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Resources updated between Monday, November 30, 2020 and Monday, November 30, 2020

November 30, 2020

Palestinian Authority leader Mahmoud Abbas at the United Nations

"For at least the last five decades, the United Nations General Assembly has been blindly passing Palestinian-engineered resolutions supposedly aimed at addressing the 'question of Palestine.' Lacking in imagination and not really asking or answering any relevant question at all, what has now become known as the "Palestinian package" is not only detached from reality, but uses language so loaded in favor of the Palestinian narrative that it serves only to fan the flames of conflict, instead of diffusing them.

Linguists have long understood the power of language to make or break a conflict. Now, it's time for global leaders-and particularly, their representatives on the world stage in New York-to take a closer look at their own deeds and the language they use, if they stand any chance of positively influencing the world's most closely scrutinized regional conflict.

One-sided language began to dominate in U.N. forums almost as soon as Israel was recognized by the Partition Plan vote on November 29, 1947. Arab countries rejected that vote and, in an effort to appease them and, later, the Palestinians, member states now robotically support proposals that undermine my country's legitimacy. In the process, they also erase 3,000 years of Jewish history in Jerusalem...."

U.N. 'Palestinian Package' of Resolutions Only Fans the Flames of Conflict Article

Nigerian soldiers conducting military drills (File photo courtesy of Wikimedia Commons)

Suspected members of the Islamic militant group Boko Haram killed at least 40 rice farmers and fishermen in Nigeria as they were harvesting crops in the country's northern state of Borno, officials said. One said the death toll could rise to about 60 people.

The attack Saturday in a rice field in Garin Kwashebe came on the same day that residents were casting votes for the first time in 13 years to elect local councils, although many didn't go to cast their ballots.

The farmers were reportedly rounded up and summarily killed by armed insurgents in retaliation for refusing to pay extortion to one militant.

Malam Zabarmari, a leader of a rice farmers association in Borno state, confirmed the massacre to The Associated Press, saying at least 40 and up to 60 people could have been killed.

Nigerian President Muhammadu Buhari expressed grief over the killings.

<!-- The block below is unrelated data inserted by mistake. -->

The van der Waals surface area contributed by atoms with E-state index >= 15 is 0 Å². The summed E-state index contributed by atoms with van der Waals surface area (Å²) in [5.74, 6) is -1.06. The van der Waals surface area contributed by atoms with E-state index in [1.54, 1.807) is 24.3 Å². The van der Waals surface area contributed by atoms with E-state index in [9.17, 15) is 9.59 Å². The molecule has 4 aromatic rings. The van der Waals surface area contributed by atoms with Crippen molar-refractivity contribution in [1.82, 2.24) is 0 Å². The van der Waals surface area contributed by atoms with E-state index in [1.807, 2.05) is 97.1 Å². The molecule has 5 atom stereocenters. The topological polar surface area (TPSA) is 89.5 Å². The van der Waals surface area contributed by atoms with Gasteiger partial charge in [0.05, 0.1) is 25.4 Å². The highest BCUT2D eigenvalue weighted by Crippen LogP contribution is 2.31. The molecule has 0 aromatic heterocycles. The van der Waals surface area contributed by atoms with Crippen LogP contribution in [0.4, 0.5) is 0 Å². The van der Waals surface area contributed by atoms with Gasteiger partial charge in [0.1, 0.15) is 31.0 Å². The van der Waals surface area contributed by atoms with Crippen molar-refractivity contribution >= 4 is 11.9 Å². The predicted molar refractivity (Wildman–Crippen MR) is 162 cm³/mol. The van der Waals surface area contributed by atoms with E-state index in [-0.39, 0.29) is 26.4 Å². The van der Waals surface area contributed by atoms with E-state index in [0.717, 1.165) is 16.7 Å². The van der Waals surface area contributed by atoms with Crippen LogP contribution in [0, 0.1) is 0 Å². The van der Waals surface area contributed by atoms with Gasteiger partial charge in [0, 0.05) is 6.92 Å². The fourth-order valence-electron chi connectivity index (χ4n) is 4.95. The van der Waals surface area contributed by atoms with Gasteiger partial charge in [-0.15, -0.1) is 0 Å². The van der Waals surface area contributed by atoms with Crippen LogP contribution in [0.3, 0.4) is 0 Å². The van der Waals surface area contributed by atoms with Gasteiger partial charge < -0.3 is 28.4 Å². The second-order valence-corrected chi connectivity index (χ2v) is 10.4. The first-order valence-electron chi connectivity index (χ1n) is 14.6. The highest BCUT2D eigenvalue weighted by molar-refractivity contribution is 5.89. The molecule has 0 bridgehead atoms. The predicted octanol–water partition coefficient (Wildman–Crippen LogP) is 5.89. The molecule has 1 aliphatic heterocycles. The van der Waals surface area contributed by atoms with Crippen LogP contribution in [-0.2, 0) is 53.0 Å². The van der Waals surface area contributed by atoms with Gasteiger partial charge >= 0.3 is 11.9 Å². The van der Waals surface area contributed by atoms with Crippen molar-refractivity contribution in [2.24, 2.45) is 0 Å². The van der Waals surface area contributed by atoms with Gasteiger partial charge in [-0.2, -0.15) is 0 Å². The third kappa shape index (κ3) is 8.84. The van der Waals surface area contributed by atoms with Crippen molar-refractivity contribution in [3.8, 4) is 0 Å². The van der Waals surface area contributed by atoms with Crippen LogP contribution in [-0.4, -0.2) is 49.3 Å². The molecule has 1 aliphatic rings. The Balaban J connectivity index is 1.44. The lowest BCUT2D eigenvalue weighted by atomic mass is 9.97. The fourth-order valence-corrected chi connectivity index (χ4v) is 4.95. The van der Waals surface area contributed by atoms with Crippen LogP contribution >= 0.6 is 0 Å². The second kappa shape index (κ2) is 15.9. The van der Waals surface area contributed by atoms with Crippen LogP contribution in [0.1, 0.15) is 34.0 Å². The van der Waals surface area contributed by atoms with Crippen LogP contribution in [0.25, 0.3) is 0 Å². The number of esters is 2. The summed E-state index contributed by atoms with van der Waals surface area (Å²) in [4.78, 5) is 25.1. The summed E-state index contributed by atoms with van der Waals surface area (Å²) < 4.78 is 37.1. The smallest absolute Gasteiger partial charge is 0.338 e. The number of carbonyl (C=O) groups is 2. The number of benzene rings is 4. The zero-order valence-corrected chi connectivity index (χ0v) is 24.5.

"I condemn the killing of our hardworking farmers by terrorists in Borno State. The entire country is hurt by these senseless killings. My thoughts are with their families in this time of grief," he said.

Buhari said the government had given the armed forces everything needed "to take all necessary steps to protect the country's population and its territory."

A member of the House of Representatives, Ahmed Satomi, who represents the Jere Federal constituency of Borno, said at least 44 burials were taking place Sunday.

"Farmers and fishermen were killed in cold blood. Over 60 farmers were affected, but we only have so far received 44 corpses from the farms," the lawmaker said.

Boko Haram and a breakaway faction, the Islamic State West Africa Province, are both active in the region. Boko Haram's more than decade-long insurgency has left thousands dead and displaced tens of thousands. Officials say Boko Haram members often force villagers to pay illegal taxes by taking their livestock or crops but some villagers have begun to resist the extortion.

Satomi said the farmers in Garin Kwashebe were attacked because they had disarmed and arrested a Boko Haram gunman on Friday who had been tormenting them.

"A lone gunman, who was a member of Boko Haram came to harass the farmers by ordering them to give him money and also cook for him. While he was waiting for the food to be cooked, the farmers seized the moment he stepped into the toilet to snatch his rifle and tied him up," he said.

"They later handed him over to the security. But sadly, the security forces did not protect the courageous farmers. And in reprisal for daring them, the Boko Haram mobilized and came to attack them on their farms."

Insurgents also torched the rice farms before leaving, he said.

Suspected Boko Haram terrorists kill at least 40 farmers in Nigeria Document